While traveling this week in Costa Rica, I’ve been following the unfolding narrative of New York’s own banana republic-style politics.
Former senate majority leader Malcolm Smith, a Democrat from Queens is said to have helped funnel roughly $100,000 to various Republicans in an effort to buy the GOP line on the New York City mayoral ballot.
Real estate developers are involved. The FBI had an undercover agent and an informant working the beat.
The FBI even went for the pop-culture reference in describing the affair, calling it “Malcolm in the middle.”
Now before I get to the nut of my reaction to all this, some boilerplate stuff.
First, Smith and his fellow travelers are innocent until proven guilty. Second, public corruption is serious in New York.
That said, it’s impossible to avoid the sense that Albany and New York City wheel-greasers have lost a lot of their storied mojo. I mean, New York is a state that helped invent corruption.
Democrat Boss Tweed ran Tammany Hall for decades in the 1800s and some estimates of his total take run as high as $200 million.
“It’s hard not to admire the skill behind Tweed’s system,” wrote William Tweed biographer Ken Ackerman.
“The Tweed ring at its height was an engineering marvel, strong and solid, strategically deployed to control key power points: the courts, the legislature, the treasury and the ballot box. Its frauds had a grandeur of scale and an elegance of structure: money-laundering, profit sharing and organization.”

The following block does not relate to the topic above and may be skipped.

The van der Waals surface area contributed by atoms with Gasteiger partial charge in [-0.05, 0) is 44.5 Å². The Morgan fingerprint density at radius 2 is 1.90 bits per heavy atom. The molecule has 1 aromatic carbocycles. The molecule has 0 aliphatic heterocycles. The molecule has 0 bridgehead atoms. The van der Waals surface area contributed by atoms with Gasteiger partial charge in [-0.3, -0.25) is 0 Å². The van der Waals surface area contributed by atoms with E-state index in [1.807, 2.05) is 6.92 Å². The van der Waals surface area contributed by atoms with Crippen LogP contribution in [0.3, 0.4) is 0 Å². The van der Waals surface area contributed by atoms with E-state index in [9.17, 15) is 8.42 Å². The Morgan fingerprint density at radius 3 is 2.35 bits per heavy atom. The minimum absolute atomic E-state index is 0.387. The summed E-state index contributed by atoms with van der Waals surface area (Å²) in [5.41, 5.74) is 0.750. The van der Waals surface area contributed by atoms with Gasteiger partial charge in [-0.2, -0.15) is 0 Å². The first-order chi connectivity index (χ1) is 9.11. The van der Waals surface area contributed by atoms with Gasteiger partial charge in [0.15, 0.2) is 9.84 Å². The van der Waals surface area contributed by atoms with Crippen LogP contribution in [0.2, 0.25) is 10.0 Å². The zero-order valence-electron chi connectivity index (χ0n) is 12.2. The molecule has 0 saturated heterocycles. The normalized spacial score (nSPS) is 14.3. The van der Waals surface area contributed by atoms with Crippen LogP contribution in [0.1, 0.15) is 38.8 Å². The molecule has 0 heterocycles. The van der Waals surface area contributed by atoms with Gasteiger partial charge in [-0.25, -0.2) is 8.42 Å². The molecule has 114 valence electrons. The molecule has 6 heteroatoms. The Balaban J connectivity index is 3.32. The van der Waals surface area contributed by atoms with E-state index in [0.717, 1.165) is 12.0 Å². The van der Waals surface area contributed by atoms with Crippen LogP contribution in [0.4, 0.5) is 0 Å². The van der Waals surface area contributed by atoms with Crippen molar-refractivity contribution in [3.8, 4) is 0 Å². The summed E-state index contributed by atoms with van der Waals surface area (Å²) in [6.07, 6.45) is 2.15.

As recently as half a decade ago, Republican deal-maker Joe Bruno was accused of using his majority leader post to funnel more than $3 million to his private enterprises — a Federal rap he managed to beat.
Which brings us back to Malcolm Smith, a guy whose tenure as head of the state Senate will be remembered not for corruption but for sheer, muddled incompetence.
This is a guy who parlayed electoral victories statewide — not to mention a chance to gerrymander the state Senate into Democratic hands for a generation — into chaos and humiliation.
This is the guy Republican operatives and real estate wheeler-dealers (allegedly) chose to get into bed with? A guy whose scheme was to buy himself the mayor’s office — as a Republican?
It’s also kind of pathetic the scale of corruption at play here. If the Federal charges turn out to be true, these guys and gals sold their reputations, their livelihoods and perhaps their freedom for paltry wads of cash.
Boss Tweed would be embarrassed.
But in all seriousness, there are some silver linings here. These indictments suggest that anti-corruption efforts are working, derailing alleged conspiracies before they metastasize.
They also suggest that the smart money is staying away from these schemes — especially when a guy like Malcolm Smith is purportedly in the middle.